PRESIDENT TOKAYEV'S STATE OF THE NATION
PRAGMATISM, REALISM & AMBITION
PRESIDENT TOKAYEV'S STATE OF THE NATION ADDRESS:
PRAGMATISM, REALISM & AMBITION
State-of-the-nation addresses tend to be highly self-congratulatory and visionary affairs, where long-term ephemeral goals are spoken about in abstract terms, employing highly embellished rhetoric and lofty ideals.
This was certainly not the case with President Tokayev's 2023 State-of-the-nation address, delivered on September 1. It contained a mix of pragmatism, realism and ambition. Achievements were recognised, shortcomings identified, and instead of long-term goals, the focus was very much on structural reforms to address its short- and medium-term development challenges, with measurable and quantifiable objectives and targets. "All objectives outlined in this Address should be accomplished within three years", said President Tokayev.
President Tokayev's address took stock of global developments and trends – the acceleration of technological innovation, intensifying competition for scarce resources and fundamental transformations taking place in the global trading system (namely, de-globalization, the rise of protectionism and supply chain disruptions) – to assess how Kazakhstan can make the most of the opportunities and stay ahead of the curve in an increasingly complex and fragmented geopolitical landscape.
One of the central themes of President Tokayev's address was not novel, but not less urgent: the transition to a new economic model. Among the key points were industrialization, diversification, a move toward green energy, simplification of tax codes, and a focus on transparency and fairness in governance. Kazakhstan has long been dependent on its vast energy resources, primarily oil and gas. But with the changing global energy landscape, Kazakhstan recognizes the necessity of diversifying to a more sophisticated innovation and knowledge economy, putting to a fuller use the vast human potential and highly skilled workforce available in Kazakhstan
A pillar of this new economic model is to make the private sector and in particular Small and Medium Sized Enterprises (SMEs) the engines of economic growth, job creation and innovation. President Tokayev admitted that the development rate for medium-sized businesses is lagging. To this end, it is necessary to remove the bureaucratic obstacles and red tape that hinder the growth of medium-sized businesses.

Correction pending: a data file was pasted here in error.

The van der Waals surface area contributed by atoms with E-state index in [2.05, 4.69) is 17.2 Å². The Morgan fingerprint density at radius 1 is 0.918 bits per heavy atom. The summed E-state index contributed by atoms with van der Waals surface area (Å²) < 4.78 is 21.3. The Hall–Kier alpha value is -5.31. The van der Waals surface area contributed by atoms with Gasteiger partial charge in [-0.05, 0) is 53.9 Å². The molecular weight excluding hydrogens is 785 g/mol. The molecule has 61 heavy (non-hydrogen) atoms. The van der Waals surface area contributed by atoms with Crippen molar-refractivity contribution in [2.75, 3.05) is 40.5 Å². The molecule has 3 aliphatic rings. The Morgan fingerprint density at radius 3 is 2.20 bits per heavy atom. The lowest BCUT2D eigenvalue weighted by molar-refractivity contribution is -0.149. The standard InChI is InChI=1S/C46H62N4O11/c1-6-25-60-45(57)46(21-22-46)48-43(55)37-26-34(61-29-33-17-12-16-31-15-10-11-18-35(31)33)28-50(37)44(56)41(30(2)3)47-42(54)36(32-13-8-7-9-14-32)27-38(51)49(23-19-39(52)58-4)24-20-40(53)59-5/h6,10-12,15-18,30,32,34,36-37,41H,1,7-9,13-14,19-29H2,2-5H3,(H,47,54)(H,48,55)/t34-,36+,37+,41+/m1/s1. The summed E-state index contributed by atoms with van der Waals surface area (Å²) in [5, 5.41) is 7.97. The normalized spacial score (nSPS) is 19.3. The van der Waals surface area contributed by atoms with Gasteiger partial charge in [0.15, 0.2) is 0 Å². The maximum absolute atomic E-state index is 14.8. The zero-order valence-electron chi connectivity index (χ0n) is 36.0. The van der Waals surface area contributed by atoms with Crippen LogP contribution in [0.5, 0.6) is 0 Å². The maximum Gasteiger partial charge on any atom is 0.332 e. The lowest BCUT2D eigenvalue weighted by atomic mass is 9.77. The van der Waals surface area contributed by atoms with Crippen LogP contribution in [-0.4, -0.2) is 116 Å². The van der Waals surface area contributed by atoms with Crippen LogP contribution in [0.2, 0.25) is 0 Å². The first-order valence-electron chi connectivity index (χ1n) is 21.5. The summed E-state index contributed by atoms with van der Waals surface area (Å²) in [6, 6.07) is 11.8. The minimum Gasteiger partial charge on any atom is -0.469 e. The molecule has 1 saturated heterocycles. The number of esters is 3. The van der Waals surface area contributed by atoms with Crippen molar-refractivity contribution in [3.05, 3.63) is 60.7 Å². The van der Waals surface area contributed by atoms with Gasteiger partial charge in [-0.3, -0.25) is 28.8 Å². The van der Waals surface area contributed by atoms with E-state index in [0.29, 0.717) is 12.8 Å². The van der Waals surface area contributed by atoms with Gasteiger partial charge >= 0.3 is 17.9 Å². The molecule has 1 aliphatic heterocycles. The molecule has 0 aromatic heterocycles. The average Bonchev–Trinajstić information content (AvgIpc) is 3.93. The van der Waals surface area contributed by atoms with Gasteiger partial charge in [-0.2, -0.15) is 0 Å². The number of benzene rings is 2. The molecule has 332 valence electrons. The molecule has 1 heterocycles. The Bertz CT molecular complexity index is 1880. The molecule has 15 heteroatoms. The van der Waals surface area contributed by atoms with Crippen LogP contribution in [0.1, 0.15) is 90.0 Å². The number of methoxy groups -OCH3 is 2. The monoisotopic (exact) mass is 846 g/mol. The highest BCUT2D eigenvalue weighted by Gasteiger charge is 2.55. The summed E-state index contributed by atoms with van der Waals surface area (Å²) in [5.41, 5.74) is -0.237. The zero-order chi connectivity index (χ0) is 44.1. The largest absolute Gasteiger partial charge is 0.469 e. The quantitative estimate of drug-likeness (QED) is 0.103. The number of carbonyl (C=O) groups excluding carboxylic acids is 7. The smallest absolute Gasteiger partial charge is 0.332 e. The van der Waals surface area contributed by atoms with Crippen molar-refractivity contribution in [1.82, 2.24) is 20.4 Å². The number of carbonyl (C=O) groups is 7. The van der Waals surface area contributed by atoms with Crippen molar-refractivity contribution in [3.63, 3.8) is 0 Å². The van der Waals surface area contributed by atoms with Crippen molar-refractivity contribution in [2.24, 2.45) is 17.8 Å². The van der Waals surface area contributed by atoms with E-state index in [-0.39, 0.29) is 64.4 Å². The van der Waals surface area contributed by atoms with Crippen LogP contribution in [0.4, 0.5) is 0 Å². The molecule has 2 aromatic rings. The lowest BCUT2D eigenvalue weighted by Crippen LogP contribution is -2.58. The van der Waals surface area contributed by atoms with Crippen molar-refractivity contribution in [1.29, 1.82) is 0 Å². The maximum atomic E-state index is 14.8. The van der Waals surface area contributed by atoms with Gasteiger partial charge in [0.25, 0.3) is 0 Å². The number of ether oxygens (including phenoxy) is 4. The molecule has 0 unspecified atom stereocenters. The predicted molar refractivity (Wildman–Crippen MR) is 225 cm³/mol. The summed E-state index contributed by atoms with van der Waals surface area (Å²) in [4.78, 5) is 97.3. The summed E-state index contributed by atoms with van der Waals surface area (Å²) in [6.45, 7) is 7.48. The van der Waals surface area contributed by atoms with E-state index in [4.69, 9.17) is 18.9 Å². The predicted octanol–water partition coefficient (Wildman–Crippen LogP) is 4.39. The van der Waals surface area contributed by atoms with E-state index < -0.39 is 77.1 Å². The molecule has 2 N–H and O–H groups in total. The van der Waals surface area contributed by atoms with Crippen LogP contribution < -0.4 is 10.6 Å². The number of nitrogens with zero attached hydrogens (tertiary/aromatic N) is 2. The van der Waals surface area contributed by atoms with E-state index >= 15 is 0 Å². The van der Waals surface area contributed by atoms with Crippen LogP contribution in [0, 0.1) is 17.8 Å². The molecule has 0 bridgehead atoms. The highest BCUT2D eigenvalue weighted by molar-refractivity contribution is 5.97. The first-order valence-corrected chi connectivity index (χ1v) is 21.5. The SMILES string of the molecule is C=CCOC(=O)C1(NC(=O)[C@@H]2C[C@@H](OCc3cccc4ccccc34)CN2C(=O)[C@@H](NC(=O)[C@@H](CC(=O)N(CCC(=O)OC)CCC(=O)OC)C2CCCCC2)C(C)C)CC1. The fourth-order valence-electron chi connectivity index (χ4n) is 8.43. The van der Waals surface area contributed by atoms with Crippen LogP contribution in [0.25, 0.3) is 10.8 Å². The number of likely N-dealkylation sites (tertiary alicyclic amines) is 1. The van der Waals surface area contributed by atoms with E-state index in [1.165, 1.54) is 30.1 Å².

The digital revolution is inevitably reshaping the face of the economies and societies across the world, and Kazakhstan is no exception. In the area of digitalization, Kazakhstan has already made great strides: for example, it occupies the 28th place in the United Nations (UN) Global E-Government Development Index (EGDI) for the development of electronic government. President Tokayev mentioned that an important task ahead is "to transform Kazakhstan into an IT-centric country", with the country seeking to increase the export of IT services to USD 1 billion by 2026. The effects of the pandemic, combined with the country's low population density, have accelerated the transition to e-government, in order for public services to be more effectively delivered to the citizens.
The global energy (green) transition has also turned the world's attention to Kazakhstan, due to its vast deposits of rare earth metals, which are essential for the production of high-tech chips and are used in a wide range of products, including electric vehicles, wind turbines, batteries, magnets, and electronic devices, essential for the green transition and for countries to attain ambitious carbon neutrality goals. Furthermore, Kazakhstan's strategic geographic location gives it easy access to major markets in Europe and Asia. Therefore, Kazakhstan is putting efforts in positioning itself as a reliable, stable supplier.